Will you discuss The Jensen Project’s strength in providing insights and thought leadership?
Many organizations in our field start from the ground up, led by determined individuals who are the first “hands and feet” of the organization. Essentially, they begin at the programmatic level and learn the aspects of administration and development over time. They are building the plane while flying it. The result is often an under-resourced and understaffed organization. They need space to develop their leadership skills and cultivate a network of like-minded professionals and to get support with staffing, cash flow, fundraising, day-to-day operations, and more. That is where The Jensen Project can step in. We work with organizations to forge partnerships that address all their challenges. We provide an objective perspective as well as consultation in strategic planning and program development.
While you are dedicated to stopping violence against women, you are also involved in the fight against human trafficking. Are these problems connected?
There is an undeniable connection between these problems. Human trafficking is one of the most violent crimes that could be committed against a person and encompasses a host of sexual offenses. According to one recent estimate, 40 million people are trafficked across the globe and the annual profits are a staggering $150 billion. Traffickers usually operate in two industries, commercial sex and manual labor, but there is considerable overlap between the two, with many of the women exploited sexually. While it is a crime that impacts every community in our nation, it is often undetected and underreported. Catching, prosecuting, and convicting human traffickers is difficult, frustrating work. The enforcement policies exist, but there are many challenges, such as competing law-enforcement priorities and lack of financial resources. Traffickers recognize that this is a difficult crime to identify and prove, and they are very good at insulating themselves. Cases typically rely on the testimony of traumatized victims who are asked to face their abusers in court and relay the details of their ordeal to a judge and jury. That process can be terrifying, not to mention life-threatening. Many victims are unable to pursue justice, leaving them without the critical victim compensation and resources they need to heal.
“We work with organizations to forge partnerships that address all their challenges. We provide an objective perspective as well as consultation in strategic planning and program development.”
What can be done to improve this situation?
The starting point is a collaborative response that addresses all aspects of the problem: prevention, intervention, restoration, and prosecution. That means passing effective legislation and establishing community-based programs with prevention education, community awareness, outreach to vulnerable persons, life skills development, victim-centered judicial systems, and training for all professionals. We also need safe housing, victim services, economic empowerment, dignified employment opportunities, and access to higher education and job development for victims. The crime of human trafficking is always evolving and we must evolve with it. By combining our resources, financial and otherwise, we can present a unified front against a common enemy.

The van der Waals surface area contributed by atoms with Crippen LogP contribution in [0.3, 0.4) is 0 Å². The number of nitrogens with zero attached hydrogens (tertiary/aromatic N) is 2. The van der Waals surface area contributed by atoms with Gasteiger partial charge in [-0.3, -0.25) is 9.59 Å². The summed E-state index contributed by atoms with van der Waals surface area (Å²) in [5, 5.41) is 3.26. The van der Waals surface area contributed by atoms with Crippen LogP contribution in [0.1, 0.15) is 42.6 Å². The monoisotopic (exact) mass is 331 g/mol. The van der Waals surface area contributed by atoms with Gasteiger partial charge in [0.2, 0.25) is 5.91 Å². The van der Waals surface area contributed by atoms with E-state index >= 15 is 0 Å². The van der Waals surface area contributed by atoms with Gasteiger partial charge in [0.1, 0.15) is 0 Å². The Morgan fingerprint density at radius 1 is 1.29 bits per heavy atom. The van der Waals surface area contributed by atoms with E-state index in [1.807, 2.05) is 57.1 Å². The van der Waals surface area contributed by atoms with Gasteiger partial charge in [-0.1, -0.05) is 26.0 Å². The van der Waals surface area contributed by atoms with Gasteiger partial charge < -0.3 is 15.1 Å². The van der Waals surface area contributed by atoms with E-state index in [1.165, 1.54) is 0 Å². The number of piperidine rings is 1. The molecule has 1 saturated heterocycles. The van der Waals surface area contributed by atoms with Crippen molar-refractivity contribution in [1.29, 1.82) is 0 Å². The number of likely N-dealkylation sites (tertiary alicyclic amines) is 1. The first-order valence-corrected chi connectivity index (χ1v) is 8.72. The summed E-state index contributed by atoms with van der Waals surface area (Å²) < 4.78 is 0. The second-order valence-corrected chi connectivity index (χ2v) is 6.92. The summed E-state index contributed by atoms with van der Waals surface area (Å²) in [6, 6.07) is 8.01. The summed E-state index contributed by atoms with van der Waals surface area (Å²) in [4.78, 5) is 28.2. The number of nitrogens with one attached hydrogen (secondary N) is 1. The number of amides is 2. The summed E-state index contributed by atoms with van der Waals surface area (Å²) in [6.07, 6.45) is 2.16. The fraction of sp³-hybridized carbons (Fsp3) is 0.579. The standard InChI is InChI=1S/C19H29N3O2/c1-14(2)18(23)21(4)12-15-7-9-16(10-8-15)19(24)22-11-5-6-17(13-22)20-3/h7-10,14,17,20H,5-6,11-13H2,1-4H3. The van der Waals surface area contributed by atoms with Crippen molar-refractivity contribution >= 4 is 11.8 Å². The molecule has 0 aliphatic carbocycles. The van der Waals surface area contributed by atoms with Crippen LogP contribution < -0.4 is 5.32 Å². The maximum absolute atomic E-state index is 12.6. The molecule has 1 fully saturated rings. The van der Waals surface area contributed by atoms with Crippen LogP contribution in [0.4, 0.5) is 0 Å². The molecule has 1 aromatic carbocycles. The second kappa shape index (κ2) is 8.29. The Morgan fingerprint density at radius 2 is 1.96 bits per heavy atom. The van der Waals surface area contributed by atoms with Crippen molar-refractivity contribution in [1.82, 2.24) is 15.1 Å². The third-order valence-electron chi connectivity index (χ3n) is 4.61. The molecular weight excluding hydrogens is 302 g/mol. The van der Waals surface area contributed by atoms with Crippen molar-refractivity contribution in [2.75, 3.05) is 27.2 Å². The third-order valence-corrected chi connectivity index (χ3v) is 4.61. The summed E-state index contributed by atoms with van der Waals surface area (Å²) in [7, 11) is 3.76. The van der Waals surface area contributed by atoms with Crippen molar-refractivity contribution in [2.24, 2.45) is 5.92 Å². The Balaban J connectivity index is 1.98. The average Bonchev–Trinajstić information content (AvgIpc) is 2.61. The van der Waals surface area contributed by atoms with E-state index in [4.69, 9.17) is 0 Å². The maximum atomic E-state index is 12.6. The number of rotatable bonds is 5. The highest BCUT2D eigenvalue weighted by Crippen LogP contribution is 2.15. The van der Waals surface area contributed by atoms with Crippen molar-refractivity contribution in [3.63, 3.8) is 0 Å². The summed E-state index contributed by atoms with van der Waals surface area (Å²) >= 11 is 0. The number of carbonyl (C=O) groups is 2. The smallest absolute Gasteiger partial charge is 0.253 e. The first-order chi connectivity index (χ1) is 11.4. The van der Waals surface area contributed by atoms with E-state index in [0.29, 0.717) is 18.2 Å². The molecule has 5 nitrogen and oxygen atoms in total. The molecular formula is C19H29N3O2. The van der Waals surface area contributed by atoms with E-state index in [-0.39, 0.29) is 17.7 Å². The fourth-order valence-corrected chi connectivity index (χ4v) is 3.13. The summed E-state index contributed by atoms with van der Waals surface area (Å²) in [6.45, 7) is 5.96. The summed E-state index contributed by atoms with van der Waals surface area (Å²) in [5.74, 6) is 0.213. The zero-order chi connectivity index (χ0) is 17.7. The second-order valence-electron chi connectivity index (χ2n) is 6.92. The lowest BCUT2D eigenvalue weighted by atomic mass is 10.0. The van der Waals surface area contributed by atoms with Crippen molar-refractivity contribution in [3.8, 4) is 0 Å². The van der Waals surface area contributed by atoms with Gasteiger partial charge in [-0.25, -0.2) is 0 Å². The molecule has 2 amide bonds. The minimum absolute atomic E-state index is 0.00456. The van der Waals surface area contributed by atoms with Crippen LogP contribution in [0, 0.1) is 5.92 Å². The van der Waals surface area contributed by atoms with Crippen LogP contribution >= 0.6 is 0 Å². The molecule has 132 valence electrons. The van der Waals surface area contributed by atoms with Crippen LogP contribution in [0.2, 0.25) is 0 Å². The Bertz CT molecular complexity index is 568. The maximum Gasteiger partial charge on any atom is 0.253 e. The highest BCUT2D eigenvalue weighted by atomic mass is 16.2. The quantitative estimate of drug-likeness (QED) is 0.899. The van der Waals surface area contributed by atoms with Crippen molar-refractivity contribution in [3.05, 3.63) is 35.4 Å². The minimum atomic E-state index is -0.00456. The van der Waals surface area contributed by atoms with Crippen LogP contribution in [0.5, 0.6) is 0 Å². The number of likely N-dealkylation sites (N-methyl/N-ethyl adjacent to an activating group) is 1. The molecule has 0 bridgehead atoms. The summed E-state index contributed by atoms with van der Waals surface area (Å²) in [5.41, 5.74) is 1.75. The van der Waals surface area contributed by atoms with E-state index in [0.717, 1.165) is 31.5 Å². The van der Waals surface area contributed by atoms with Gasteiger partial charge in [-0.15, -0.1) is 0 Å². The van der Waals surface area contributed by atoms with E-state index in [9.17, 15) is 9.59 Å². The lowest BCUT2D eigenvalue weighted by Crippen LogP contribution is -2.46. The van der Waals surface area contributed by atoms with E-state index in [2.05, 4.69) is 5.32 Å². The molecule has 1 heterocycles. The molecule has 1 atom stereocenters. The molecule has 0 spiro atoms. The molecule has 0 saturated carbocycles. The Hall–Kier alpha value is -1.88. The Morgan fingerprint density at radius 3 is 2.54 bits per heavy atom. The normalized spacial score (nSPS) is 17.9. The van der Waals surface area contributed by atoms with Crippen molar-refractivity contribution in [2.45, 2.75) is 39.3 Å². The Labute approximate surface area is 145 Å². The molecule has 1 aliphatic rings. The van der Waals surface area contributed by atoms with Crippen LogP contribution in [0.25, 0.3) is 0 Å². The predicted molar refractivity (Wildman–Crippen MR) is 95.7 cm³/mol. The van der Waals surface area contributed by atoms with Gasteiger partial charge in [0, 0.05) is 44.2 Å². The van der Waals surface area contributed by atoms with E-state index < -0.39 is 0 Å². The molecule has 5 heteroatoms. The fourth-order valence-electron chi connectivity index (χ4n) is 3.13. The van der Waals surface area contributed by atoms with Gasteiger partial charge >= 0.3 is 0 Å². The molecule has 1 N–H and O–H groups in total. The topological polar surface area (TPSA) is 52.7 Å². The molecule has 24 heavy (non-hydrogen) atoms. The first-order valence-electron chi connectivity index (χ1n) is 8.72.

How do you define success for The Jensen Project?
Violence against women of any kind has no place in the world. While we can’t prevent all acts of violence, we can mitigate their impact. We can improve society’s response to victims, change their access to life-giving resources, and ensure a hopeful future exists for those who want it. We believe success is defined by the number of individuals who receive safe housing and holistic support through our grants, by the growth in capacity of our partner organizations, by the individuals who successfully reintegrate into their communities, by the transferrable skills demonstrated by our survivors, and by the protections put in place through effective state and national policies.
Are you able to take moments to reflect and appreciate the impact of your work and what you have accomplished?
That’s a good question. It’s true that I’m guilty of getting so caught up in the work that I do forget to step back and consider all that I’ve accomplished or what we’ve accomplished as a team, but then I remember some of the highlights. For example, in 2016 I sponsored the Stand Up, Speak Up video contest for students at the University of New Haven to raise awareness about sexual misconduct on college campuses and empower students to take an active role in changing the culture. Afterward, the university awarded me an honorary Doctorate in Humane Letters. That’s a moment I’ll never forget. Beyond that, I’m still here, I’m still standing, and I’ll do everything in my power for the rest of my life to make sure that victims of sexual violence have the space to say the same things